I've told this story numerous times over the years but a quick recap is this ...
My cousins had tickets to see The Beatles at Comiskey Park in August of '65 ... and had an extra ticket available for me to go.
They told us about it the day before the show as we just happened to be visiting them at their home in Deerfield, IL.
I could spend the night and then go with them to the concert the following night ... and my Dad could come pick me up the following day to bring me back to Brookfield, IL ... a distance of about a 32 miles each way ... and roughly a 45 minute drive. It was summer vacation, after all, so me being available to see the greatest band the world has ever known was a no brainer.
But my Dad said no ... he didn't want to have to drive "all the way back" there to come and get me ... and so my one and ONLY chance to ever see The Beatles perform live was squashed. (There are not enough words to describe how squashed I felt at missing this opportunity ... and that feeling has only grown larger and larger in each passing year since.)
But the concert held at Milwaukee County Stadium on June 22nd, 1969, sounds like one hell of a good time, too.
Check this out ...
It was promoted by radio station WOKY and quickly became known as M'Woky Fest ... and it was designed as a fund-raiser for The Children's Outing Association, which provides camping for handicapped and under-privileged kids and senior citizens.
The line-up consisted of (are you ready for this?!?!?) Freddie and the Freeloaders, The Classics IV, Eddie Floyd and The Bar-Kays, The Bob Seger System, Gary Lewis and the Playboys, The Cryan' Shames, Tommy James and the Shondells, The New Colony Six, Andy Kim, The Buckinghams, The Royal Guardsmen, The Guess Who and The Monkees!!! And tickets were only $1.50 - $3.50.
Oh yeah ... and it also rained all day!!!
Still, the event raised $68,198 and, believe it or not, the crowd of 29,041 was the largest audience The Monkees ever played to up to that time. (Their TV show was cancelled the year before and at this point, the band was down to just a trio, Peter Tork having left after their 33 1/3 Revolutions per Monkee television special the previous year.)
SO many great names on this bill ... and most at the peak of their respective careers. What a show this must have been!!!
Incredibly, I asked a number of the artists who were on the bill that day what it was like to play with such an elite group of contemporaries ... and, believe it or not, other than a couple of responses, I got nothing back that we could use!
I was told time and time again that there was nothing especially memorable about this show that made it stand out from any others. (Now granted, there were a LOT of "package shows" at the time ... but a line-up like this ... with over a dozen top name acts, all performing on the same bill ... and the fact that it rained all day ... you would think SOMETHING would have stood out!)
We even looked for local Milwaukee fans who might have attended ... and reached out to some of the Wisconsin disc jockeys that are on our list for assistance ... and still came up relatively empty.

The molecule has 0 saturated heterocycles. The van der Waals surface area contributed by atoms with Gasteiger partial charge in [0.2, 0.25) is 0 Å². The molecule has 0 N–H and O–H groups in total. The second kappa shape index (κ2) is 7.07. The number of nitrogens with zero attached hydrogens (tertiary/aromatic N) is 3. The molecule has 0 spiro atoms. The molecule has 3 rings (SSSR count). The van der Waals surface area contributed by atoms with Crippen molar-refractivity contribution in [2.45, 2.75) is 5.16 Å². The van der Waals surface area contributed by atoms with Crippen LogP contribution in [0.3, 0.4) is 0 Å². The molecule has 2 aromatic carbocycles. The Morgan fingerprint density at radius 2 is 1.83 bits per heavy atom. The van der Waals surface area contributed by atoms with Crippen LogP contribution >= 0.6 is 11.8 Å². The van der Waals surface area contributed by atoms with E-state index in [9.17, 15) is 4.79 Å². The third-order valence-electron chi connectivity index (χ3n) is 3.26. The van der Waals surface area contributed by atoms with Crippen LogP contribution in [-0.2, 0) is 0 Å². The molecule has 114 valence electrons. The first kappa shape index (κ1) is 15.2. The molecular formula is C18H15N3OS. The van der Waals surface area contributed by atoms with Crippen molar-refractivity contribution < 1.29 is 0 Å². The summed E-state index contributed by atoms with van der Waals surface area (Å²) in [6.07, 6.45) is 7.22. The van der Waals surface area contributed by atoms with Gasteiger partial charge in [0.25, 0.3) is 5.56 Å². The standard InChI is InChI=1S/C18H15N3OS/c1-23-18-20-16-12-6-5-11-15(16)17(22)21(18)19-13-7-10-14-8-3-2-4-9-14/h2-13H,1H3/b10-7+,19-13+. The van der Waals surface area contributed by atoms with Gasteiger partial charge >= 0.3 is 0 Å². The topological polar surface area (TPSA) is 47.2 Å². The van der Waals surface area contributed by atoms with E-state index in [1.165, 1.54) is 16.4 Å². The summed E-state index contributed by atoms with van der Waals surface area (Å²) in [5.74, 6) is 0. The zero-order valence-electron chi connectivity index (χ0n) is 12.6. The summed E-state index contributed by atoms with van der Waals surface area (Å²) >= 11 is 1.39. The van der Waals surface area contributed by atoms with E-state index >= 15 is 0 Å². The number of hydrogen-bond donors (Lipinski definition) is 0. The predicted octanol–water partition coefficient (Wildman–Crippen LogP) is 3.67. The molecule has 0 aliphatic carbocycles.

[For the record, in addition to members of The New Colony Six and The Royal Guardsmen (who responded), we also asked members of The Buckinghams, Jay and the Americans, Andy Kim, The Monkees, Tommy James, Gary Lewis, Burton Cummings and Randy Bachman of The Guess Who, members of The Cryan' Shames and Bob Seger. Maybe once this piece runs and the word starts to get out, we'll hear from a few more of you who were there ... either on the stage or out in the audience! We'll gladly run a follow-up piece if this proves to be the case.]
So, with this scenario in mind, I am EXTREMELY proud to present to you these memories from those who did respond ...
Hi Kent -
Bill Balogh, original bass player for The Royal Guardsmen here.
By the time of our appearance at the Milwaukee Pop Festival on June 22, 1969, Billy Taylor (organ) and Barry Winslow (rhythm guitar and vocals) had already left the band. (They left in May of 1969 and did not play at the M'WOKY Pop Festival on June 22, 1969.)
The Guardsmen lineup for the M’Woky Pop Festival in 1969 included original members Chris Nunley on drums and vocals, Bill Balogh on bass and vocals, and Tom Richards on lead guitar and vocals. New members as of June 1969 were John Mosley on organ and Dave Shannon on lead vocals.
The Guardsmen had played Madison Square Garden for the second time in early June, 1969, and had met the Guess Who at that gig.
Several of the acts on the bill stayed at the Pfister Hotel downtown and were transported to the stadium the day of the festival.
It rained most of the day, but did ease up later in the afternoon.
When the Guardsmen were taken by limo to the stadium the day of the festival, the limo was mobbed by girls as the limo entered the outfield. They didn’t know who was in the limo, but it still felt pretty cool like something out of a Beatles film clip!
The Green Room was in one of the baseball players dressing rooms.